Partnership reflects like-minded efforts to bring chess and blockchain to the masses
Winner of the Riga Grand Prix, Shakhriyar Mamedyarov of Azerbaijan, poses with the medal in front of the updated mixed zone, now with the Algorand logo. The leader in blockchain technology joined as a World Chess partner for the cycle.
Boston, MA — July 19, 2019 — Algorand, an open-source software and blockchain technology company, announced today a partnership with World Chess that will make Algorand the first official blockchain partner of the FIDE Grand Prix Series. Together, the leading organizations are driving mainstream adoption and popularity in two rapidly growing, synergistic fields: blockchain and chess.
“Chess has been a sandbox for technology, from the first computer game to the latest artificial intelligence solutions. With Algorand joining the World Chess Championship cycle as a blockchain partner, chess has a chance to become a permanent part of this new and exciting technology,” said Ilya Merenzon, Chief Executive of World Chess, the organizer of the FIDE Grand Prix Series . “We see a lot of overlap among chess fans and blockchain enthusiasts, and also unlimited opportunities to develop blockchain solutions and projects that chess can test and adopt.”
Chess is fast becoming one of the world’s most popular spectator sports; more than 12 million viewers watched Magnus Carlsen beat Fabiano Caruana in the 2018 World Chess Championship. Both young stars reflect the sport’s rising popularity and global relevance: Carlsen, 27, was one of TIME Magazine’s 100 Most Influential People in the World, while Caruana, 26, was the youngest grandmaster in Italian and American history.
Algorand is driving the mainstream adoption of blockchain through the launch of its permissionless, pure proof-of-stake blockchain platform. Businesses like Asset Block, Otoy, and SyncSort rely on the Algorand platform to deliver the scale, security and performance needed to achieve real-world blockchain-based use cases in industries like real estate, entertainment and enterprise tech.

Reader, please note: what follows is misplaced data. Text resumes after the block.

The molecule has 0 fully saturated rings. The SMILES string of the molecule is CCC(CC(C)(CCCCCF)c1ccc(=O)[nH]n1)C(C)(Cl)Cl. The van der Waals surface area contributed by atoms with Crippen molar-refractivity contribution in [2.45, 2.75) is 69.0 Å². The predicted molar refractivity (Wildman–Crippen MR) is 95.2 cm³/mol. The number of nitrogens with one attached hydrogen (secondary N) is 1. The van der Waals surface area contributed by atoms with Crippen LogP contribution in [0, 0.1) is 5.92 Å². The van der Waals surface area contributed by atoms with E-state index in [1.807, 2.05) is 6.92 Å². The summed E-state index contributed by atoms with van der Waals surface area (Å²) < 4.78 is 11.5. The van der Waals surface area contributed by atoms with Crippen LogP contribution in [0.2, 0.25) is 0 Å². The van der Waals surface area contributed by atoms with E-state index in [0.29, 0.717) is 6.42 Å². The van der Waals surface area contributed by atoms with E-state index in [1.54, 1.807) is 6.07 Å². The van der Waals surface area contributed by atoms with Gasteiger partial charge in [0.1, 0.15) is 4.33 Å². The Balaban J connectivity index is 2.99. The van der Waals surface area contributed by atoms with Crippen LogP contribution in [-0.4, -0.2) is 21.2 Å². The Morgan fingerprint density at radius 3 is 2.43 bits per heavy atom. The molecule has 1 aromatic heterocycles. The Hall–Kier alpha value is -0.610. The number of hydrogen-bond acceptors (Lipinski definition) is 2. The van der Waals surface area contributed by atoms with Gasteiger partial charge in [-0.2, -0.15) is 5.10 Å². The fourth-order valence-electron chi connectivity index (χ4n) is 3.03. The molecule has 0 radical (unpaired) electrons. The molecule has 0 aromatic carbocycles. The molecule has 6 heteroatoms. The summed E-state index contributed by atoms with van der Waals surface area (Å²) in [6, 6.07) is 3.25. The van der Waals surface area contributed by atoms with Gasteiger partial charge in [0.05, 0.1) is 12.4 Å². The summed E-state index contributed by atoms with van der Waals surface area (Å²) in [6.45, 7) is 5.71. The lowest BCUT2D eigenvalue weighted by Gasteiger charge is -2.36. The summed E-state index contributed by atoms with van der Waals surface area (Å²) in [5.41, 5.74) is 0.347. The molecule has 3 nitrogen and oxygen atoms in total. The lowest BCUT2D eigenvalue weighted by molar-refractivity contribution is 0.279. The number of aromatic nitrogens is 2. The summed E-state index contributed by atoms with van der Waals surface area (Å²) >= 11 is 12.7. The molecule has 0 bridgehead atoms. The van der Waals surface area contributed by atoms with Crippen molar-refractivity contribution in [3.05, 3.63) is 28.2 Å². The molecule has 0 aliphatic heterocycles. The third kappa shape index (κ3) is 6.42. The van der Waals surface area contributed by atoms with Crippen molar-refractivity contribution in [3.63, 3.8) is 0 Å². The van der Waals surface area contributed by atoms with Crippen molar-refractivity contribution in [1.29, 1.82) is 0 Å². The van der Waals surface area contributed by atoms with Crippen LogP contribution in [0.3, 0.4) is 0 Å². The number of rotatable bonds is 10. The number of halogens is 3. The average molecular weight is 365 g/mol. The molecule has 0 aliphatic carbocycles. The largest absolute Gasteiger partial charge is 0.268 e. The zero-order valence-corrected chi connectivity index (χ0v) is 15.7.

“A partnership between Algorand and World Chess is exciting given the overlap among early blockchain adopters, computer science and chess enthusiasts,” said W. Sean Ford, COO at Algorand. “Chess is an incredibly nuanced, complex and global sport that rewards strategic thinking, and is moving rapidly to the mainstream through events like the FIDE Grand Prix. As we see blockchain adoption and DApp development also move to the mainstream, we are excited to work with key FIDE events to bring these two worlds together.”
Algorand is furthering blockchain’s growth through new industry partnerships, resources and developer enablement tools. Other recent announcements include integration with the Tether stablecoin to support decentralized financial assets, membership at ISDA, the standards body dedicated to making global derivatives markets safer and more efficient, and a partnership with Flipside Crypto to provide a free user engagement analytics suite for Algorand developers.
Based in Boston and founded by cryptography pioneer and Turing award winner Silvio Micali, Algorand is an open-source software company building technical innovation for the borderless economy with a platform that delivers decentralization, scalability and security. Algorand’s first-of-its-kind, permissionless, pure proof-of-stake protocol supports the scale, open participation, and transaction finality needed by users to build opportunity and fulfill the promise of blockchain technology. For more information, visit https://www.algorand.com/.
About FIDE Grand Prix:
The main qualifier for the World Chess Championship, the FIDE Grand Prix is a Series of four tournaments staged in global cities. 21 of the world’s strongest chess players contest the qualification to challenge the incumbent World Chess Champion. The Series takes place over the course of 2019 in Russia, Latvia, Germany, and Israel. The Series is organized by World Chess and the Fédération Internationale des Echecs, (FIDE), the chess governing body. For more information, visit worldchess.com.